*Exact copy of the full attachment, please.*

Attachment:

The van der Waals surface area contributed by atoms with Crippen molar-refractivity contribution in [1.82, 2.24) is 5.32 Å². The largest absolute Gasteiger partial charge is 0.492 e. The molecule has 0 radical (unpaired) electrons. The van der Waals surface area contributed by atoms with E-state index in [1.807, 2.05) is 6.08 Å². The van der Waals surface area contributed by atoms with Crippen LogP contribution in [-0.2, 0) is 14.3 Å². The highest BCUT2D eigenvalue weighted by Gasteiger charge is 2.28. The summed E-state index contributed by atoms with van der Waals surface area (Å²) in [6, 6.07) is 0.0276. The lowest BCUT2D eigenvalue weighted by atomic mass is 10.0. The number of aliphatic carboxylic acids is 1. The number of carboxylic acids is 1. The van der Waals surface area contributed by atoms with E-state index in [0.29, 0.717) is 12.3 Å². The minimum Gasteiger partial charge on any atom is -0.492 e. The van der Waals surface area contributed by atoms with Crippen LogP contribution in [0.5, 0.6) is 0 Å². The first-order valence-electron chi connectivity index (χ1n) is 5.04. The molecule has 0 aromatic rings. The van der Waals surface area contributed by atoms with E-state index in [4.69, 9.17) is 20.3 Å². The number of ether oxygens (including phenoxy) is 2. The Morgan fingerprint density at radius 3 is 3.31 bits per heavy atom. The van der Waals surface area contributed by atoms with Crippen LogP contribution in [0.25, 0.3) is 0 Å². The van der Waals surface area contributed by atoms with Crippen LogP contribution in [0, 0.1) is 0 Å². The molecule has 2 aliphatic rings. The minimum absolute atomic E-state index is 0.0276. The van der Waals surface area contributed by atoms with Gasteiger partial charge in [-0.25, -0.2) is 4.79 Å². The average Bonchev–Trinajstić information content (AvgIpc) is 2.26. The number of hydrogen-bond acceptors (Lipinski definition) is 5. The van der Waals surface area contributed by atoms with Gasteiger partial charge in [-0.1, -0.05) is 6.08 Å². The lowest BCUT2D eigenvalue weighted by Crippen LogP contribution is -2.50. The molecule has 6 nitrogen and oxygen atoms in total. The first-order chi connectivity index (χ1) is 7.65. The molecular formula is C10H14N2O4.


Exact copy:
The van der Waals surface area contributed by atoms with Crippen molar-refractivity contribution in [1.82, 2.24) is 5.32 Å². The largest absolute Gasteiger partial charge is 0.492 e. The molecule has 0 radical (unpaired) electrons. The van der Waals surface area contributed by atoms with E-state index in [1.807, 2.05) is 6.08 Å². The van der Waals surface area contributed by atoms with Crippen LogP contribution in [-0.2, 0) is 14.3 Å². The highest BCUT2D eigenvalue weighted by Gasteiger charge is 2.28. The summed E-state index contributed by atoms with van der Waals surface area (Å²) in [6, 6.07) is 0.0276. The lowest BCUT2D eigenvalue weighted by atomic mass is 10.0. The number of aliphatic carboxylic acids is 1. The number of carboxylic acids is 1. The van der Waals surface area contributed by atoms with E-state index in [0.29, 0.717) is 12.3 Å². The minimum Gasteiger partial charge on any atom is -0.492 e. The van der Waals surface area contributed by atoms with Crippen LogP contribution in [0.5, 0.6) is 0 Å². The first-order valence-electron chi connectivity index (χ1n) is 5.04. The molecule has 0 aromatic rings. The van der Waals surface area contributed by atoms with E-state index in [4.69, 9.17) is 20.3 Å². The number of ether oxygens (including phenoxy) is 2. The Morgan fingerprint density at radius 3 is 3.31 bits per heavy atom. The van der Waals surface area contributed by atoms with Crippen LogP contribution in [0.25, 0.3) is 0 Å². The van der Waals surface area contributed by atoms with Crippen LogP contribution in [0, 0.1) is 0 Å². The molecule has 2 aliphatic rings. The minimum absolute atomic E-state index is 0.0276. The van der Waals surface area contributed by atoms with Gasteiger partial charge in [-0.25, -0.2) is 4.79 Å². The average Bonchev–Trinajstić information content (AvgIpc) is 2.26. The number of hydrogen-bond acceptors (Lipinski definition) is 5. The van der Waals surface area contributed by atoms with Gasteiger partial charge in [-0.1, -0.05) is 6.08 Å². The lowest BCUT2D eigenvalue weighted by Crippen LogP contribution is -2.50. The molecule has 6 nitrogen and oxygen atoms in total. The first-order chi connectivity index (χ1) is 7.65. The molecular formula is C10H14N2O4.